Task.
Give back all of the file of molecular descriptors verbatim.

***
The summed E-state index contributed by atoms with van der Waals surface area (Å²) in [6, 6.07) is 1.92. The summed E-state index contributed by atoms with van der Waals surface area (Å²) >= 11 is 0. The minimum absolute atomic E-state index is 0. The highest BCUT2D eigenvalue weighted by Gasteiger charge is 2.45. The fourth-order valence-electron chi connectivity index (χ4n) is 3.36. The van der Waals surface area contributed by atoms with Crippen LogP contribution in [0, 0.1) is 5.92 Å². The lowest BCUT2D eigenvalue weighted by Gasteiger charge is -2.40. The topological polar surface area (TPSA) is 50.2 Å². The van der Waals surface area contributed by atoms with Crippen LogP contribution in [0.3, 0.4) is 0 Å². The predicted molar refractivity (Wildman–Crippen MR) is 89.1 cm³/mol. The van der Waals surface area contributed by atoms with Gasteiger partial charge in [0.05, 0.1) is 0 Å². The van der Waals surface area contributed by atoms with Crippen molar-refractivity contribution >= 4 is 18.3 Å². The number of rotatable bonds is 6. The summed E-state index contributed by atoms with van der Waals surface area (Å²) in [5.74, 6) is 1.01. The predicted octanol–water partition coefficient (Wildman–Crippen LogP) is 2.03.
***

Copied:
The summed E-state index contributed by atoms with van der Waals surface area (Å²) in [6, 6.07) is 1.92. The summed E-state index contributed by atoms with van der Waals surface area (Å²) >= 11 is 0. The minimum absolute atomic E-state index is 0. The highest BCUT2D eigenvalue weighted by Gasteiger charge is 2.45. The fourth-order valence-electron chi connectivity index (χ4n) is 3.36. The van der Waals surface area contributed by atoms with Crippen LogP contribution in [0, 0.1) is 5.92 Å². The lowest BCUT2D eigenvalue weighted by Gasteiger charge is -2.40. The topological polar surface area (TPSA) is 50.2 Å². The van der Waals surface area contributed by atoms with Crippen LogP contribution in [0.3, 0.4) is 0 Å². The predicted molar refractivity (Wildman–Crippen MR) is 89.1 cm³/mol. The van der Waals surface area contributed by atoms with Gasteiger partial charge in [0.05, 0.1) is 0 Å². The van der Waals surface area contributed by atoms with Crippen molar-refractivity contribution >= 4 is 18.3 Å². The number of rotatable bonds is 6. The summed E-state index contributed by atoms with van der Waals surface area (Å²) in [5.74, 6) is 1.01. The predicted octanol–water partition coefficient (Wildman–Crippen LogP) is 2.03.